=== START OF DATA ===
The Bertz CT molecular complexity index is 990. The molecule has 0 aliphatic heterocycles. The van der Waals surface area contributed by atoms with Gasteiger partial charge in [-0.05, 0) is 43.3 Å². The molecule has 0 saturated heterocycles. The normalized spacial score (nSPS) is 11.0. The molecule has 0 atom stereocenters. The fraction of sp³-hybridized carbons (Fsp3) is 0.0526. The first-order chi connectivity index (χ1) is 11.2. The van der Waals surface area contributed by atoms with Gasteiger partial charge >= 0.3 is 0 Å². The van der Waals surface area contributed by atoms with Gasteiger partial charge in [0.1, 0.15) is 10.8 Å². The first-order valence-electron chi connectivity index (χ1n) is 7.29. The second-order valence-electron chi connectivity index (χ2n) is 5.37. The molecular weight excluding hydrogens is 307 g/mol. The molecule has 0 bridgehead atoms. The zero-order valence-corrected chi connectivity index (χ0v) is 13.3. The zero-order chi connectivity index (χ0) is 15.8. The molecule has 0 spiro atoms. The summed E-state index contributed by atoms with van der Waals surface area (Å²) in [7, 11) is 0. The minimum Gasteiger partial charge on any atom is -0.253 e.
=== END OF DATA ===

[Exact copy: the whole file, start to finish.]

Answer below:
The Bertz CT molecular complexity index is 990. The molecule has 0 aliphatic heterocycles. The van der Waals surface area contributed by atoms with Gasteiger partial charge in [-0.05, 0) is 43.3 Å². The molecule has 0 saturated heterocycles. The normalized spacial score (nSPS) is 11.0. The molecule has 0 atom stereocenters. The fraction of sp³-hybridized carbons (Fsp3) is 0.0526. The first-order chi connectivity index (χ1) is 11.2. The van der Waals surface area contributed by atoms with Gasteiger partial charge >= 0.3 is 0 Å². The van der Waals surface area contributed by atoms with Gasteiger partial charge in [0.1, 0.15) is 10.8 Å². The first-order valence-electron chi connectivity index (χ1n) is 7.29. The second-order valence-electron chi connectivity index (χ2n) is 5.37. The molecular weight excluding hydrogens is 307 g/mol. The molecule has 0 bridgehead atoms. The zero-order valence-corrected chi connectivity index (χ0v) is 13.3. The zero-order chi connectivity index (χ0) is 15.8. The molecule has 0 spiro atoms. The summed E-state index contributed by atoms with van der Waals surface area (Å²) in [7, 11) is 0. The minimum Gasteiger partial charge on any atom is -0.253 e.